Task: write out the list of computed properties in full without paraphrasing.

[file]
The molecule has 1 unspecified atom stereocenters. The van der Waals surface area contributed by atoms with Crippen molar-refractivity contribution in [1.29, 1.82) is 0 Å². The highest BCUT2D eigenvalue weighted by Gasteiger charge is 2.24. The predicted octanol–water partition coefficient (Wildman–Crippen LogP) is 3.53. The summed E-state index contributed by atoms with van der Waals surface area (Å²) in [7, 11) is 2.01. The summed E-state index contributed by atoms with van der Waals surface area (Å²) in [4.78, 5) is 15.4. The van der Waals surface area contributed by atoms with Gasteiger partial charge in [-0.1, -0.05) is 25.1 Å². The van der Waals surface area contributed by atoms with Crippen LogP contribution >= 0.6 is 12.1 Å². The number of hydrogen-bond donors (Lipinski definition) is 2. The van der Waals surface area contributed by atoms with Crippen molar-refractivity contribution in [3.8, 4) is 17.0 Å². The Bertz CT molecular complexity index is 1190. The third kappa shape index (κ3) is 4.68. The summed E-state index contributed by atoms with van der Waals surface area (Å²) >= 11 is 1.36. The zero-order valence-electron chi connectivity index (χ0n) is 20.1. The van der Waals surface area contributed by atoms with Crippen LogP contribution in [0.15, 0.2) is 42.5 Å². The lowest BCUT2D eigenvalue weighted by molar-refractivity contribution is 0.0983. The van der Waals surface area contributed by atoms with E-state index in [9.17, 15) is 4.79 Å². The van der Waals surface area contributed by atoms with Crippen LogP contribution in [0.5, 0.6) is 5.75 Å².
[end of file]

The molecule has 1 unspecified atom stereocenters. The van der Waals surface area contributed by atoms with Crippen molar-refractivity contribution in [1.29, 1.82) is 0 Å². The highest BCUT2D eigenvalue weighted by Gasteiger charge is 2.24. The predicted octanol–water partition coefficient (Wildman–Crippen LogP) is 3.53. The summed E-state index contributed by atoms with van der Waals surface area (Å²) in [7, 11) is 2.01. The summed E-state index contributed by atoms with van der Waals surface area (Å²) in [4.78, 5) is 15.4. The van der Waals surface area contributed by atoms with Gasteiger partial charge in [-0.1, -0.05) is 25.1 Å². The van der Waals surface area contributed by atoms with Crippen LogP contribution >= 0.6 is 12.1 Å². The number of hydrogen-bond donors (Lipinski definition) is 2. The van der Waals surface area contributed by atoms with Crippen molar-refractivity contribution in [3.8, 4) is 17.0 Å². The Bertz CT molecular complexity index is 1190. The third kappa shape index (κ3) is 4.68. The summed E-state index contributed by atoms with van der Waals surface area (Å²) >= 11 is 1.36. The zero-order valence-electron chi connectivity index (χ0n) is 20.1. The van der Waals surface area contributed by atoms with Crippen LogP contribution in [0.15, 0.2) is 42.5 Å². The lowest BCUT2D eigenvalue weighted by molar-refractivity contribution is 0.0983. The van der Waals surface area contributed by atoms with E-state index in [9.17, 15) is 4.79 Å². The van der Waals surface area contributed by atoms with Crippen LogP contribution in [0.5, 0.6) is 5.75 Å².